Sometimes it’s difficult to fall asleep, even after a long day. While listening to music can help some, they wake only to find their device’s battery dead from playing all night. In this episode of Cult of Mac’s how-to, find out how to use your iPhone’s hidden sleep timer, thanks to our quick and easy steps.
With Apple recently making OSX Beta Seed downloads available to the general public, Cult of Mac’s Ste Smith shows you how to prep your Mac to install the latest software. Get the latest OSX updates before general release by following the simple steps shown.
Take a look at the video to see what you need to do.
You know, it sure would be nice if you could retain ownership of all that pithy writing you’ve done over the years on Twitter, right?
I mean, chances are you’ve crafted some fairly amazing 140-character diatribes along the way, and it might be fun to go back and see just how awesome you are.
Of course, the truth may be that you need to delete that Twitter account and just archive all of them for some embarrassing reason, but we’re not judging. Whatever the reason, it’s super-simple to download all your Twitter writing to your Mac. Here’s how.
Some folks find that the iPhone’s noise-cancellation feature causes a weird, uncomfortable sensation. It’s a product of the way the technology works, as Apple Discussion member KiltedTim says, linking to HowStuffWorks:
“In order to cancel out background noise, the sound is not “eliminated” from the audio stream you’re hearing. It is countered by a second audio stream that basically eliminates your ability to hear it.
Since the sound and the “counter sound” are still hitting your eardrum, this can result in an odd sensation. Your ear is processing the sound, but your brain isn’t registering it. Since the inner ear controls balance, this will produce a dizzying effect in some people.”
If this is bothering you, here’s how to turn off the noise-cancellation feature, which Apple added to iOS 7. (Originally exclusive to the iPhone 5s, noise cancellation is now available to older devices in iOS 7.1.)
The OS X sidebar, introduced in Mac OS X Panther (10.3), has gotten an increased set of features over the years, including the most recent changes in Mountain Lion, which let you Hide and change the order of your Sidebar items.
These changes carried over to Mavericks, and it’s possible some of us forgot that we could do these things, if we even knew it in the first place.
In the spirit of showing you how to do do stuff you may have missed, here’s how to add things to your Sidebar, hide them when you don’t want to see them, and then move them into a different order over there on the left-hand side of your Finder window.
We’ve all had to do it: make those conference calls to services that require you to enter in a code, or a room number, or what have you.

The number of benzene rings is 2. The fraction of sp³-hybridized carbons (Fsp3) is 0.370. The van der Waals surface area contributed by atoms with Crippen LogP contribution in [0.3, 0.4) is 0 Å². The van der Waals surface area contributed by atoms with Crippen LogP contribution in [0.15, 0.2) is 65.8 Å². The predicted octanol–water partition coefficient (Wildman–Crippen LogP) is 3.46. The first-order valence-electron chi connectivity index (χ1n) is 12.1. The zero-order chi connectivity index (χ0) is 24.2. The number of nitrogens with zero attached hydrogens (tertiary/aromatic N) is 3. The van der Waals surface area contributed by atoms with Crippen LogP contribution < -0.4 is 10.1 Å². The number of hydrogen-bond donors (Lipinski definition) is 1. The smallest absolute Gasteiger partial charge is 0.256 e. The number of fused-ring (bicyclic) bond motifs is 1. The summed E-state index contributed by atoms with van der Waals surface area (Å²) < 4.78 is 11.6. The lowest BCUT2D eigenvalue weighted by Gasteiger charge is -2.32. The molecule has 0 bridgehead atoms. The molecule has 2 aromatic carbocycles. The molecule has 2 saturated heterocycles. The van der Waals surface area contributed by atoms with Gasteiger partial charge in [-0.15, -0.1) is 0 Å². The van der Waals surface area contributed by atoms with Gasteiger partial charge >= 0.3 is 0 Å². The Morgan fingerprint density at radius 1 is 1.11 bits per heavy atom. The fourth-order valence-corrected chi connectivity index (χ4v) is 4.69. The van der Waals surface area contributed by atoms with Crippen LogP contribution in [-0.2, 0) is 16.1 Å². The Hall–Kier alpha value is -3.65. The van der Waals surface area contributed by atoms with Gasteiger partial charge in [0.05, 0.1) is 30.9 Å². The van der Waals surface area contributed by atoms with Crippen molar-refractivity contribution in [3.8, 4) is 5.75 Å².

If you call these numbers frequently and want to save a little time, you can enter in the extensions and codes into your Contacts app, but you’ll want to code in the bit of wait you’ll need for the conference call system to recognize it.
It’s easy to do, and you can do this right on your iPhone.
Many videos that you purchase these days via iTunes or other sources have subtitles, those little words beneath the screen that were created to help caption videos.
These can be useful for someone with a hearing impairment, or who reads a different language than the one being spoken in the video, to watch these during a movie.
In OS X Mavericks, you can easily get subtitles going in any supported video, and you can customize the way they look, as well. Here’s how to find out if your video supports subtitles, how to turn them on and how to change their look and feel.
One of the things you can do to keep them out of your precious files is to turn off File Sharing completely. Then, if you still want to share files with other Mac users, you can use AirDrop, which is more of a temporary opening of the security gates than File Sharing is.
Note that you can indeed improve security while using File Sharing on and setting up your Firewall with specific ports, but that’s the subject of a different tip.
I’m all for getting my stuff into iTunes more efficiently, aren’t you? Jordan Merrick is, too, and he’s come up with a brilliant way to do just that. He’s also got a great site full of clever tips there as well. Really, go check it out.
The default way, says Merrick, for media to get to iTunes is like this: drag and drop a folder full of music or a video you’ve converted from DVD to iTunes. iTunes takes said media, copies it, and places it into its own special folder structure.
What happens in this case is that you’re left holding two copies of that album or video — one in your iTunes folder and one wherever you pulled it from. That’s kind of silly, if you ask me, especially if you back up regularly. No one needs two copies of anything on their hard drive.
Luckily, there’s a cool folder in your iTunes folder that lets you add stuff directly to iTunes. Sadly, it’s pretty buried, but Merrick will show you a better way.
We’ve been using the Do Not Disturb function on our iPhones since iOS 6, really, as the feature really helps us have some down time. You can schedule or enable the feature for easy access, keeping those pesky calls, messages, and notifications off your iPhone screen when you just don’t have the brain space to deal.
But what about those calls and messages you really do need to get? What do you do there? Luckily, there are a couple of options to let certain calls come through.